From the Editor—Friday Reflections

June 29, 2018

Caught in the Nets

The Two Apostles Who Found the True Faith

June 29, Ss. Peter & Paul, Apostles & Martyrs
These two pillars of the Church were leaders of men who "turned the world upside down," (Acts 17:6) — oikoumenen anastatosantes or subverters of the inhabited earth. (The verb anastatoo, I am informed by my Accordance software, is found nowhere else in secular literature.) The NASB translates the passage as "These men who have upset the world."

Both Peter and Paul knew all about turning things upside down, for both of them had been turned upside down and inside out by Jesus, in different ways. While Paul was a disciple of the Pharisee Gamaliel, Peter became a disciple of the rabbi Jesus, who was the true Subversive.

Peter's experience of Jesus included some rocky moments:

• His professional take on fishing prospects was falsified by a miraculous draught of fish.
• His explanation that Jesus had not been touched by anyone in the crowd was challenged by Jesus himself.
• He was humiliated by sinking in the sea and calling out to be rescued.
• He was called 'Satan' for telling Jesus not to embrace the Cross.
• His call to build booths for Moses, Elijah, and Jesus was ignored.
• His request that Jesus wash more than his feet was rejected.
• His boast that he would remain faithful was turned into a prophecy of denial.
• He was called out by Jesus for falling asleep in Gethsemane.
• He was commanded to stop using his sword at Jesus' arrest.
• He was devastated when Jesus looked at him right after his denial.
• He was told to mind his own business when asking about John's fate.

Of Paul's experience with Gamaliel, by contrast, we know little other than he excelled as a Pharisee. He became determined to persecute and destroy the followers of Jesus, who were led by Peter and the apostles. He oversaw the stoning of Stephen. He was given authority to round up Christians in Damascus. 

But then, unlike Peter, for whom conversion was over time and through many missteps and corrections, Saul was rebuked and humiliated in one act on the Damascus road. He was confronted boldly by Christ, blinded, and sent to submit to instruction from the very Christians he had intended to arrest. For some time afterward, he had to face skeptical Christians whom he had sought to put away.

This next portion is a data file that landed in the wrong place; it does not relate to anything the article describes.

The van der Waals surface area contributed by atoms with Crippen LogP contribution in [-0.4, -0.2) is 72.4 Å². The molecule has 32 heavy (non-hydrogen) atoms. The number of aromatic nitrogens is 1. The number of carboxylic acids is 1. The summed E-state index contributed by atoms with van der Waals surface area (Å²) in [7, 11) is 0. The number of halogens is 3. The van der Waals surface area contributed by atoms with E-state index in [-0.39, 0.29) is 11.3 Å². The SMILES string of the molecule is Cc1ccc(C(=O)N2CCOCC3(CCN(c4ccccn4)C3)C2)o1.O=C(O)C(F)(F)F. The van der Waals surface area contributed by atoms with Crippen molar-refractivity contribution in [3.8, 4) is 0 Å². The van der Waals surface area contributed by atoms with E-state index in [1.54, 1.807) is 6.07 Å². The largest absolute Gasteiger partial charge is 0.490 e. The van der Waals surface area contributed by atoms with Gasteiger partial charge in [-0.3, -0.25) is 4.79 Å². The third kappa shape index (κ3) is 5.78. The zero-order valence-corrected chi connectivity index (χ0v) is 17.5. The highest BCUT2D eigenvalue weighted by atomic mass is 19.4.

Both Paul and Peter were religious Jews. Paul was really into the Jewish faith, fervently for the Law, as a Pharisee. Peter, it seems, was observant (Acts 10:14) as a fisherman, then became fervently for Jesus' ministry, on his terms and by his own lights. Even with his inspired insight that Jesus is "the Christ, the Son of the living God," Peter had much to learn. For Jesus is neither an ordinary nor even an extraordinary rabbi but so much more than Peter, Nicodemus, Gamaliel, Caiaphas, or Paul could have ever imagined.

Jesus rebukes a storm and it obeys. He calls a withered limb to be stretched forth and it becomes healthy. He tells a paralytic to get up and carry his bed and he does. He tells a little girl to arise from death and she does. He commands a man dead four days to leave behind his tomb and he does. Imagine a man who does such things turning and saying to you, "O ye, of little faith!" I'd pay attention, I hope!

Yet that is how Jesus still speaks to us in the Gospels. Teaching, inviting, rebuking, forgiving, admonishing, commanding, encouraging, and exhorting us — whenever we have those "ears to hear" he so often mentions.

Peter and Paul were, first and foremost, men overturned, shaken, and stirred by Jesus's words, actions, life, death and resurrection. These two pillars sealed their witness by dying for Christ, both in Rome, Peter crucified upside down, and Paul beheaded. To spread the word about Jesus and his saving work, you must be willing to be turned upside down so that you're right side up. Only then might someone by used by Him to be a pillar in His Church.

Yours for Christ, Creed & Culture,

James M. Kushiner
Executive Director, The Fellowship of St. James


James M. Kushiner is Executive Editor of Touchstone: A Journal of Mere Christianity, and Executive Director of The Fellowship of St. James.

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